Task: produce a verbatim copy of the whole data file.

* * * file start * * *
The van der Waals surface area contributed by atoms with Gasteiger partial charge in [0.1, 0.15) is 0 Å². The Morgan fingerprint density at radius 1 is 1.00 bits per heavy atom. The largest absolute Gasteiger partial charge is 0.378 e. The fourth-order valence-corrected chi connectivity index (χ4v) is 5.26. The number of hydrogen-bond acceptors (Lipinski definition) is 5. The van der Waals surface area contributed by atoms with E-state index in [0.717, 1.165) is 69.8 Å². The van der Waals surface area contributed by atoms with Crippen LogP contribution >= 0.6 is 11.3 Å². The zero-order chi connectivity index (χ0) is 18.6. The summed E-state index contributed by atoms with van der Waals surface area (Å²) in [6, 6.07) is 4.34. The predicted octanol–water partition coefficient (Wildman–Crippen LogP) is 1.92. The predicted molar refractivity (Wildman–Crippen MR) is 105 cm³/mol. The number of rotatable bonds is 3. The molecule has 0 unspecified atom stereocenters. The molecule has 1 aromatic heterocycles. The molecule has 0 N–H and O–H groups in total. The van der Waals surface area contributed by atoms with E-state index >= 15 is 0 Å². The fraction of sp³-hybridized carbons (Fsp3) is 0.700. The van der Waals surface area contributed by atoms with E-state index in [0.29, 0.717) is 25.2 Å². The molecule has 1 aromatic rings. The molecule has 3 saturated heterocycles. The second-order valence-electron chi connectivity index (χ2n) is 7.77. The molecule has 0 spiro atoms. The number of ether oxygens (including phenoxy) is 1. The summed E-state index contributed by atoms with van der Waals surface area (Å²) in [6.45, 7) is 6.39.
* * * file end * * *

The van der Waals surface area contributed by atoms with Gasteiger partial charge in [0.1, 0.15) is 0 Å². The Morgan fingerprint density at radius 1 is 1.00 bits per heavy atom. The largest absolute Gasteiger partial charge is 0.378 e. The fourth-order valence-corrected chi connectivity index (χ4v) is 5.26. The number of hydrogen-bond acceptors (Lipinski definition) is 5. The van der Waals surface area contributed by atoms with E-state index in [0.717, 1.165) is 69.8 Å². The van der Waals surface area contributed by atoms with Crippen LogP contribution >= 0.6 is 11.3 Å². The zero-order chi connectivity index (χ0) is 18.6. The summed E-state index contributed by atoms with van der Waals surface area (Å²) in [6, 6.07) is 4.34. The predicted octanol–water partition coefficient (Wildman–Crippen LogP) is 1.92. The predicted molar refractivity (Wildman–Crippen MR) is 105 cm³/mol. The number of rotatable bonds is 3. The molecule has 0 unspecified atom stereocenters. The molecule has 1 aromatic heterocycles. The molecule has 0 N–H and O–H groups in total. The van der Waals surface area contributed by atoms with E-state index >= 15 is 0 Å². The fraction of sp³-hybridized carbons (Fsp3) is 0.700. The van der Waals surface area contributed by atoms with E-state index in [0.29, 0.717) is 25.2 Å². The molecule has 1 aromatic rings. The molecule has 3 saturated heterocycles. The second-order valence-electron chi connectivity index (χ2n) is 7.77. The molecule has 0 spiro atoms. The number of ether oxygens (including phenoxy) is 1. The summed E-state index contributed by atoms with van der Waals surface area (Å²) in [6.45, 7) is 6.39.